Bids are in for North Harbor Project
Petersburg Harbormaster Glorianne Wollen and staff will make a recommendation to the Petersburg Borough Assembly Monday evening regarding the bids that were received for the North Harbor Project.
"The Assembly will be presented with the bid results and the recommendation will be to go with the low bidder," Wollen said. "Western Dock and Bridge out of Ketchikan came in with that low bid."
The bids that were received were from Tamico, Inc. for $7,189,420; Pacific Pile and Marine, LLC for $7,855,462; American Construction Company for $8,517,800 and Western Dock and Bridge for $7,090,670.
"This has been a really extensive process," Wollen explained. "The funding aspect of this has been decades in the making."
According to Wollen, they began really looking into replacing the North Harbor back in the 90s when harbors were still owned by the State.
"We made it to the point that we were next on the docket for state funding to replace our North Harbor but the state then through their Department of Transportation program decided they were going to get out of the harbor business," Wollen stated. "They started the process in 1996 letting the municipalities know that they would be giving over ownership of the harbors to the towns."
Wollen explained that the State reassured them that they would not be abandoned so they went through and gave a value to the harbor and cashed out to Petersburg to the sum of $2.5 million.
"This was depreciation funding that was no where close to what was needed," Wollen stated. "They also put in place a program through DOT, of a municipal match grant. We were able to take that money, invest it, grow it to $3.5 million and that is how we got the $7 million for the project to begin with."
Petersburg was awarded this $7 million last year specifically for the North Harbor Project.
The Alaska Department of Transportation took approximately 10 years to get completely out from under the harbor businesses.
"We took over ownership of the harbor in 2006 and at that time, the estimates were roughly $7 million for this project," Wollen said. "After all of the design work was done, we realized that the construction aspect of this would be closer to $8 million."
The overall project has been estimated at $9 million with all of the engineering that will be completed.
"We scrambled quite a bit through the city government and they found funds from the general fund and the power fund and the raw fish tax and ended up with that extra $2 million that we needed," Wollen stated. "We were able to go to bid with $8 million that was dedicated for this project."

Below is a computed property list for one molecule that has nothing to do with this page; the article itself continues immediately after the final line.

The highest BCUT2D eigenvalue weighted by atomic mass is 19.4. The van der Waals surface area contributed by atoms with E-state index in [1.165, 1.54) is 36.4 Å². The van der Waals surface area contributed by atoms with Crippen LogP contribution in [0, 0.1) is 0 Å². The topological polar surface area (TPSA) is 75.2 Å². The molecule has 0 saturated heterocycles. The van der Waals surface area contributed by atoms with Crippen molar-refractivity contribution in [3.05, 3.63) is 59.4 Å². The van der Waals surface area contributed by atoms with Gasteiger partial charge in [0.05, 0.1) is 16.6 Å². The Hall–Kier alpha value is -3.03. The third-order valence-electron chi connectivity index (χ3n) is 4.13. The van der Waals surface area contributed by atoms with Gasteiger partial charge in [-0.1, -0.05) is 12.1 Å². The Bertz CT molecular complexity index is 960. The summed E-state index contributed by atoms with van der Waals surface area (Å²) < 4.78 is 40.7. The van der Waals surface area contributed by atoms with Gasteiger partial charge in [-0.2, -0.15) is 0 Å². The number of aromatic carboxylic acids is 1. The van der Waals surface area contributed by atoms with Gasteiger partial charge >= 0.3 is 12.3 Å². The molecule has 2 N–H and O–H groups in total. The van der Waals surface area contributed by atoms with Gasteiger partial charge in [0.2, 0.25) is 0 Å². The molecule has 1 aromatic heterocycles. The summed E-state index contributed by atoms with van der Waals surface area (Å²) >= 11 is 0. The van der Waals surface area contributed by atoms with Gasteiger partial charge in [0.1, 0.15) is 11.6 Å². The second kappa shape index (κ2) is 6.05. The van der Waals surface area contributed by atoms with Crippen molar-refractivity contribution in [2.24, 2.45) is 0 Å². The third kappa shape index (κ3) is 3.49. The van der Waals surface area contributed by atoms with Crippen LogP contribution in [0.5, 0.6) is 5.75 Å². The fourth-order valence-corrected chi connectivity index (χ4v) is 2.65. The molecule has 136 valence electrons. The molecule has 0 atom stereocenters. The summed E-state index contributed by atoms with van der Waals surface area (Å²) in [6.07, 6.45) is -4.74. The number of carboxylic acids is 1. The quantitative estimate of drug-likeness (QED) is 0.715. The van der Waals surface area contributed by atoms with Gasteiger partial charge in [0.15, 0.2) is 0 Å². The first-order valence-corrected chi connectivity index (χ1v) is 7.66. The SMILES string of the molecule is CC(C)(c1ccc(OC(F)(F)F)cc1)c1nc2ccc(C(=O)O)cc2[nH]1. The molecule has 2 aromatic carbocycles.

According to Wollen, she feels really good about going into the project in the black with this bid of $7,090,670.
"We never know what will happen on a project," Wollen stated. "With cost overruns and general issues that arise with a project such as this but hopefully we can hold to that number."
This recommendation will be taken to the Assembly Monday evening for their final decision.
"We are happy that it is an Alaskan company with the low bid," Wollen stated. "All of the bids were pretty close across the board until they got into the alternates and that is where the prices began to differ. This bid includes all three of the alternates."
Wollen explained that once the Assembly awards the bid, the contractors are poised and ready to begin immediately.
"The building portion of the float system will occur offsite," Wollen stated. "That will all be shipped in and there are many things that have to happen as those are being built, but we are planning to pull the floats beginning Aug. 1."
At the same time the floats are being removed, the Corp of Engineers will begin the dredging.
"They were great to work with us on this dredging project," Wollen stated. "They will begin their part of this when we have the floats out of the water."
Wollen explained that the in water portion of the project must be completed by April 2014.
A plan has been put into place for almost everyone with a boat in the North Harbor now.
"Once fishing season begins, the real mass exodus will begin," Wollen said. "Many of the boats have already been moved, but I'm out of stalls now, so we will see when the time comes."
Wollen explained that when the project is completed there will be basically the same amount of stalls but they will differ in length and width to accommodate newer built boats.
"We are trying to anticipate the future," Wollen stated.